Online services such as Facebook can be forced to seek out and delete content identical or equivalent to comments that have previously been declared illegal, the European Court of Justice (ECJ) ruled on Thursday.
The ECJ said any order given to a host provider to do so could also be effective worldwide “within the framework of the relevant international law,” which ECJ member states should take into account.
The case stems from a suit brought by Eva Glawischnig-Piesczek, the former leader and current parliamentary chair of the Austrian Green party, against Facebook Ireland. Glawischnig-Piesczek was seeking an order that Facebook Ireland remove not only an insulting comment published by a user but also identical or equivalent content, and to have the injunction extended worldwide.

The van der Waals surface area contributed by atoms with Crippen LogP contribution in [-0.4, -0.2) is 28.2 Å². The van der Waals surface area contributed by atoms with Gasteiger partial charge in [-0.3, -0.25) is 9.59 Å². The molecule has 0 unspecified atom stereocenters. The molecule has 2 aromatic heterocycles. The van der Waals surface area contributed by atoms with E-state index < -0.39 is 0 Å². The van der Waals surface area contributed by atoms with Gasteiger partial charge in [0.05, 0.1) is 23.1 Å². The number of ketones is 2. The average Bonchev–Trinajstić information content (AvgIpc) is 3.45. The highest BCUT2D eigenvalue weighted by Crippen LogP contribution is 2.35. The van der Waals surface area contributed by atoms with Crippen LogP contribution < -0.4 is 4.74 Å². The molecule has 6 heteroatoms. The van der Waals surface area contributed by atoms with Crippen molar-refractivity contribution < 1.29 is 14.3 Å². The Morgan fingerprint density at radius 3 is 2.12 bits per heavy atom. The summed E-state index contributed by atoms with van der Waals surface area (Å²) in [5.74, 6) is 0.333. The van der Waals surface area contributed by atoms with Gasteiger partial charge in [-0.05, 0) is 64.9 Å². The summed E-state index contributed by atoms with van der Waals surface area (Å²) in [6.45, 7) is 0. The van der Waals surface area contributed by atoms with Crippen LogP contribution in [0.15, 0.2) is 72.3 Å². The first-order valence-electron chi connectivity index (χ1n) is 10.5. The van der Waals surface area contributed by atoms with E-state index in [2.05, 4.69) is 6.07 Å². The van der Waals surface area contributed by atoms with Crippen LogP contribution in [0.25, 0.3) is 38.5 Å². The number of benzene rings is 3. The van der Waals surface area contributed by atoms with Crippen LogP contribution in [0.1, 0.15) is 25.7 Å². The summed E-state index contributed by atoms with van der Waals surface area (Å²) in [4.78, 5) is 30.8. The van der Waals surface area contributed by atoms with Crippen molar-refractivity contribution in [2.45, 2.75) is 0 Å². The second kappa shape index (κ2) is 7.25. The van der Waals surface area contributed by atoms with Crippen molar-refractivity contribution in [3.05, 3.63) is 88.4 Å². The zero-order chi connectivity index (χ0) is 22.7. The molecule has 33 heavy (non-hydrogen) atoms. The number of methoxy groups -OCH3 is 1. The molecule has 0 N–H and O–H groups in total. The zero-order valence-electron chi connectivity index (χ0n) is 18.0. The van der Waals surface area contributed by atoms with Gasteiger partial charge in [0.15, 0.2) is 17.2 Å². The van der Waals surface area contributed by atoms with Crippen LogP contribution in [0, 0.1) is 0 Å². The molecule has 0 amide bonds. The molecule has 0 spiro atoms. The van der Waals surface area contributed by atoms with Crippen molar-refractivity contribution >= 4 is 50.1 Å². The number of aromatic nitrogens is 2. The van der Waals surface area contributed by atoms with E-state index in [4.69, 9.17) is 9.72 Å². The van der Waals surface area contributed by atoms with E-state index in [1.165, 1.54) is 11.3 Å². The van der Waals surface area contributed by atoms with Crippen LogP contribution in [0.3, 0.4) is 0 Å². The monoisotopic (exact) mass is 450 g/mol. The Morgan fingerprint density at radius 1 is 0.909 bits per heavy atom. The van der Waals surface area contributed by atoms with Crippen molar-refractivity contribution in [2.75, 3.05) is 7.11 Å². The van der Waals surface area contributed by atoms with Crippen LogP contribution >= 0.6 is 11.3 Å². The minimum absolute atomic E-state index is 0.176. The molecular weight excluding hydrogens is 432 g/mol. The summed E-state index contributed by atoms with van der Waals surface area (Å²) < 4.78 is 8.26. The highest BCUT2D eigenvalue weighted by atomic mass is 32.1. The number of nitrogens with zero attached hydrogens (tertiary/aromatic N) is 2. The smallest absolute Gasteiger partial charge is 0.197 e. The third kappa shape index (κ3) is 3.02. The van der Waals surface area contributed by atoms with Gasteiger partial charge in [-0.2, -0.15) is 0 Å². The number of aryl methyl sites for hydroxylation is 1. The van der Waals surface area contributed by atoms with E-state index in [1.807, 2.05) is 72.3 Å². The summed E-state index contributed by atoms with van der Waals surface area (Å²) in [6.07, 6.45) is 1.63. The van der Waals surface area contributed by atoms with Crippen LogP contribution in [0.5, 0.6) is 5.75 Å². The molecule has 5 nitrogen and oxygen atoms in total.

The offending content in her case was a derogatory comment posted by a user alongside an article about her party’s support for a minimum wage for refugees.
Thursday’s ruling contains the proviso that equivalent content means content that is essentially unchanged with relation to the original comment, so that host providers are not required to carry out an independent assessment and can thus use automated search tools and technologies in their search.
The ECJ’s ruling will now form a basis for the Austrian Supreme Court’s verdict on Glawischnig-Piesczek’s case.
The Austrian politician has hailed the court’s decision, calling it a “historic step for the protection of personality rights against internet giants.”